- Remember how eMusic’s paying customers were less concerned with the shop’s whizz-bang Blockchain offering than they were with the disappearing label catalogues? We’ve just found out what happened to those — The Orchard pulled all its content from eMusic at the start of this month because eMusic weren’t paying their bills:
The Orchard has been in communication with eMusic on outstanding money owed, and despite threats of takedown, we have failed to receive payments. Therefore, all content through The Orchard has been taken down from eMusic’s platform as of July 2018. Currently, we are considering terminating The Orchard’s agreement with eMusic and are evaluating potential paths to rectify the situation. We will keep you posted on progress.
- By the way, The Orchard did this to one of eMusic’s previous incarnations in 2014, for the same reason.
- Who buys records any more? Bloody nobody. Last week’s US and UK number one album, Scorpion by Drake, sold 29,000 CD “equivalents” in each territory. In the UK, the actual number of physical compact discs sold was 6,587.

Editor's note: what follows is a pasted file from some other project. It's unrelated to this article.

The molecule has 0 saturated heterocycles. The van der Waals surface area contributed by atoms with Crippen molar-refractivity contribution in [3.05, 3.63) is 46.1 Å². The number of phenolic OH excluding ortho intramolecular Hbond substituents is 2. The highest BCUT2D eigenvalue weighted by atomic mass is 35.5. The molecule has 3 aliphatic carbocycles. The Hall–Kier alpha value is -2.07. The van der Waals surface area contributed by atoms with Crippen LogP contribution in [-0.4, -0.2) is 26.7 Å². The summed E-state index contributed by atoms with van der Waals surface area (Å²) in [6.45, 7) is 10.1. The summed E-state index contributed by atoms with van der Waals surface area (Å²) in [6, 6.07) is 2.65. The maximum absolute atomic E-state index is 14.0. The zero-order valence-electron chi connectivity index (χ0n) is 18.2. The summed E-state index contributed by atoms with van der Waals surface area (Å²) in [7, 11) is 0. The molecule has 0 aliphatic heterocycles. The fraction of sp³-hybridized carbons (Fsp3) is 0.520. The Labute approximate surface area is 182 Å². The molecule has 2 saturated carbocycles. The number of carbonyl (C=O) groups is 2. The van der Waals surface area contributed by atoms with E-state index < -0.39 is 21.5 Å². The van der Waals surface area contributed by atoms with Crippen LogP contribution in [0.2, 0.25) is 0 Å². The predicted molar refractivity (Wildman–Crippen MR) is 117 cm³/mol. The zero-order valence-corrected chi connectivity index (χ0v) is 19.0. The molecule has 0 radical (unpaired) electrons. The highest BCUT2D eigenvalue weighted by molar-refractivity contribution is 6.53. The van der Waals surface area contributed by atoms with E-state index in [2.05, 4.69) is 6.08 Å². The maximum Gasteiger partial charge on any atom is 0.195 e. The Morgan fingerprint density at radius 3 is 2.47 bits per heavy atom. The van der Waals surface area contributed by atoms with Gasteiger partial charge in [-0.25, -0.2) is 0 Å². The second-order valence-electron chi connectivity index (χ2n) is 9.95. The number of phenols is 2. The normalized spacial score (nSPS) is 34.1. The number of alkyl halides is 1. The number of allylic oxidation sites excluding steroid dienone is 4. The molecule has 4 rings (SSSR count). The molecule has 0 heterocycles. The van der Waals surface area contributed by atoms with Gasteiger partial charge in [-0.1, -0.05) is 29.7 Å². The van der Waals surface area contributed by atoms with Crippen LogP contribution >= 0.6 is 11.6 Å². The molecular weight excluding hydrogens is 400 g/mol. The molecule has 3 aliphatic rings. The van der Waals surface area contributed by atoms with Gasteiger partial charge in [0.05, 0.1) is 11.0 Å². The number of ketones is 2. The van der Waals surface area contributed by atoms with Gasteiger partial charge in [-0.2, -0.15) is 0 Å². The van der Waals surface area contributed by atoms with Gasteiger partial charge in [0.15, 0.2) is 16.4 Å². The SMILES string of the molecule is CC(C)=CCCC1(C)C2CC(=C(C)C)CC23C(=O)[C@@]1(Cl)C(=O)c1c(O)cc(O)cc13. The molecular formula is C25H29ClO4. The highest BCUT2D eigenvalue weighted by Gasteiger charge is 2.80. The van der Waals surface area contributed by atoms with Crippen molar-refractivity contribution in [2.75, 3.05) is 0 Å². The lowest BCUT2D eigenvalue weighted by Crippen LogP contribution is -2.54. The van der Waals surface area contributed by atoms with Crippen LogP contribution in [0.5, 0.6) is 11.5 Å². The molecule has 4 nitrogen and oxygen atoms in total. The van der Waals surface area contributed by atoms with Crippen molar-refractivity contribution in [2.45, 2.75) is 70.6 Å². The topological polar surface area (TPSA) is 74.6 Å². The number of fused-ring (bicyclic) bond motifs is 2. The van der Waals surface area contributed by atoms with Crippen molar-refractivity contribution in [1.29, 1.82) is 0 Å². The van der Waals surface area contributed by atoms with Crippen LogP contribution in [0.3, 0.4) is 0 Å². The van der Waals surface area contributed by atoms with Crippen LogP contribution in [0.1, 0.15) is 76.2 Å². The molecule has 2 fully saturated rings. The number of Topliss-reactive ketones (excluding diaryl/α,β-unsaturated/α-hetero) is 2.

- Publishing companies are frantically buying up entire back catalogues for huge sums of money. They’re unlikely to get the money back from streaming.
- Major labels are upset they don’t supply more of Spotify’s curated playlists (archive), according to an investment analyst’s note from Deutsche Bank. “The bank cited as the source of the info an unnamed 25-year music industry veteran, who sat with the analysts and tried to help them understand Spotify’s economic position.” Curated playlists are 30% of Spotify’s listening, and growing. From the report: “Algotorial playlists on Spotify have a lower share of major label content. As this grows in the listening mix the major labels stand to marginally lose share. Our featured speaker noted this as a major thorn in labels’ sides.” The report credits the fact that Spotify pays majors 52% and indies 50%. Well done on your Trump-level dealmaking, guys, there’s no way turning the screw could ever come back to bite you.
They might as well just include a link to the Pirate Bay to save the turned-away customers five seconds. pic.twitter.com/1rBxzkzwX8
— @pndc (@pndc) July 25, 2018